• Introduce new words in context, by theme:  
    • Word Generation Free. Designed for middle and high school, weekly units introduce 5 high utility academic vocabulary words in brief passages on controversial subjects currently under debate in this country. For example, “Should students be paid to do well in school?” introduces implement, motivate,undertake, incentive, and enables in a short passage about a program in New York City public schools which paid students who did well
    • Spelling City:  Free (more activities available for a $50 annual fee).  Lists by grade level or subject – from Dolch words to science or math vocabulary lists from K through high school –  with dictated quizzes, printable quizzes, games, handwriting sheets, flash cards, and more.
  • Have fun with words!  
    • Vocabulary Password Game:  A customizable vocabulary practice game in PowerPoint.  One student stands with his back to the screen where a word is projected.  The class gives the student clues.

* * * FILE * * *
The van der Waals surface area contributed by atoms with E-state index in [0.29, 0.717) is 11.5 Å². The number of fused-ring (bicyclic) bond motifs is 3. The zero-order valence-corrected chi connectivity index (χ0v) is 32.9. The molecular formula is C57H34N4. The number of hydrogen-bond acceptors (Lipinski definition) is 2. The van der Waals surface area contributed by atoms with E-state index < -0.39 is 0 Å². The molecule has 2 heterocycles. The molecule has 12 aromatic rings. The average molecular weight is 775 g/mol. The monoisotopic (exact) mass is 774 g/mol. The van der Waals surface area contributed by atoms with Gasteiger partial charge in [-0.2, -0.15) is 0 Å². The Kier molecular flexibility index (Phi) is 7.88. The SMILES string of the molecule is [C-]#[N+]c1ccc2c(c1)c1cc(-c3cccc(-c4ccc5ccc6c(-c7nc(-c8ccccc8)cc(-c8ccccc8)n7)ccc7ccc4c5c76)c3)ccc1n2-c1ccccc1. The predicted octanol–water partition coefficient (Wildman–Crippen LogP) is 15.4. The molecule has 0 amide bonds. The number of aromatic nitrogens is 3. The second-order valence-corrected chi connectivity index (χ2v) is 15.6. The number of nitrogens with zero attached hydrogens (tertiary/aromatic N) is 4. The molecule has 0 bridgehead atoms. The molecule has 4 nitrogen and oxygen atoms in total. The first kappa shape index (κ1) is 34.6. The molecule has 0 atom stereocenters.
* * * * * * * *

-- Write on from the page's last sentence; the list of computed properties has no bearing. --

• Inside Story Flash Cards:  Build vocabulary using these stunning photographs with concise definitions and illustrative sentences.  Random selections are categorized  as “basic (tiger, flowerpot, eighty), easy (meager, underhanded, subterranean), medium (incompliant, domicile, expire), or hard (fugacious, legerdemain, notation).”  Excellent resource for explicit teaching of root words, suffixes, and prefixes!  NOTE:  words are in miscellaneous order, so prepare yourself and your students for random investigations.
    • Video clips for vocabulary of the week:  Entertaining video clips from a teacher named “Devin” illustrate words from ambivalent to supercilious.
    • More vocabulary games from the UK
  • Identify which words need to be taught.  Cutting to the Common Core: Making Vocabulary Number One.   This excellent article by Dr. Kate Kinsella shows how and why academic language must be taught across the curriculum in order for ELLs to successfully meet the higher demands of the Common Core Standards.  She offers strategies for prioritizing vocabulary for competent text analysis, discussion, and constructed response.  Teaching Language, August 23, 2013
  • Academic Word Finder.  Use this free tool from Achieve the Core to locate Tier 2 academic vocabulary in any text.  Copy and paste your chosen text and select your grade level.  The Tier 2 words will be highlighted in the text and you will get a list of the words plus definitions.  It will also show you how many of the Tier 2 words are on your selected grade level, above it, and below it. 

Reading StrategiesFry Sight Word Cards

Visual Literacy – Diagrams